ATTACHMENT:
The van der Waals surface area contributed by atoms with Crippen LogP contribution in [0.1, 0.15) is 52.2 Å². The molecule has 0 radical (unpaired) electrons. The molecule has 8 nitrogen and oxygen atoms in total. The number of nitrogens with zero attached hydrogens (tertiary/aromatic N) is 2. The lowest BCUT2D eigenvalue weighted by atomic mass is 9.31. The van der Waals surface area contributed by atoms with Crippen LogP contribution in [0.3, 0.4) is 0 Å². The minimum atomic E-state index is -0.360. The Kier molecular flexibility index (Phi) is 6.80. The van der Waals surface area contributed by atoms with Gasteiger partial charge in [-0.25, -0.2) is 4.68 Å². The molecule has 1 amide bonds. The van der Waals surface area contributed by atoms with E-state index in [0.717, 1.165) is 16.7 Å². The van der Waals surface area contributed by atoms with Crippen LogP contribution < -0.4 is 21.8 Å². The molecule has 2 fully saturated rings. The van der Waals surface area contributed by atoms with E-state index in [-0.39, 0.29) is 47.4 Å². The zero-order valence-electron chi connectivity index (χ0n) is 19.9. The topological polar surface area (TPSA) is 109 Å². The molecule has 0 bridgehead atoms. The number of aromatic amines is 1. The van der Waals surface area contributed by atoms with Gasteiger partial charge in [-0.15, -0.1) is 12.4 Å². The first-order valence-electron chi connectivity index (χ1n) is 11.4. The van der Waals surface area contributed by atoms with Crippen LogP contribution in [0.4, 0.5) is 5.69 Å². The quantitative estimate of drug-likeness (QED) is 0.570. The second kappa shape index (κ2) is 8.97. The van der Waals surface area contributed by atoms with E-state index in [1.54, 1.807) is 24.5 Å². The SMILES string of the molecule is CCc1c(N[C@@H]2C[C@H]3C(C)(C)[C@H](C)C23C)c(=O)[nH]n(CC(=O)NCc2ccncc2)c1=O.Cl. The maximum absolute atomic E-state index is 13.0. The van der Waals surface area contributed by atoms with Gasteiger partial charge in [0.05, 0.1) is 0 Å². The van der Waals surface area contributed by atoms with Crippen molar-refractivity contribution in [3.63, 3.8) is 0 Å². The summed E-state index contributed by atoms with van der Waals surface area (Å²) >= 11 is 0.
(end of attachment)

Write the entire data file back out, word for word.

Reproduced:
The van der Waals surface area contributed by atoms with Crippen LogP contribution in [0.1, 0.15) is 52.2 Å². The molecule has 0 radical (unpaired) electrons. The molecule has 8 nitrogen and oxygen atoms in total. The number of nitrogens with zero attached hydrogens (tertiary/aromatic N) is 2. The lowest BCUT2D eigenvalue weighted by atomic mass is 9.31. The van der Waals surface area contributed by atoms with Crippen LogP contribution in [0.3, 0.4) is 0 Å². The minimum atomic E-state index is -0.360. The Kier molecular flexibility index (Phi) is 6.80. The van der Waals surface area contributed by atoms with Gasteiger partial charge in [-0.25, -0.2) is 4.68 Å². The molecule has 1 amide bonds. The van der Waals surface area contributed by atoms with E-state index in [0.717, 1.165) is 16.7 Å². The van der Waals surface area contributed by atoms with Crippen LogP contribution < -0.4 is 21.8 Å². The molecule has 2 fully saturated rings. The van der Waals surface area contributed by atoms with E-state index in [-0.39, 0.29) is 47.4 Å². The zero-order valence-electron chi connectivity index (χ0n) is 19.9. The topological polar surface area (TPSA) is 109 Å². The molecule has 0 bridgehead atoms. The number of aromatic amines is 1. The van der Waals surface area contributed by atoms with Gasteiger partial charge in [-0.15, -0.1) is 12.4 Å². The first-order valence-electron chi connectivity index (χ1n) is 11.4. The van der Waals surface area contributed by atoms with Crippen LogP contribution in [0.4, 0.5) is 5.69 Å². The quantitative estimate of drug-likeness (QED) is 0.570. The second kappa shape index (κ2) is 8.97. The van der Waals surface area contributed by atoms with E-state index in [1.54, 1.807) is 24.5 Å². The SMILES string of the molecule is CCc1c(N[C@@H]2C[C@H]3C(C)(C)[C@H](C)C23C)c(=O)[nH]n(CC(=O)NCc2ccncc2)c1=O.Cl. The maximum absolute atomic E-state index is 13.0. The van der Waals surface area contributed by atoms with Gasteiger partial charge in [0.05, 0.1) is 0 Å². The van der Waals surface area contributed by atoms with Crippen molar-refractivity contribution in [3.63, 3.8) is 0 Å². The summed E-state index contributed by atoms with van der Waals surface area (Å²) >= 11 is 0.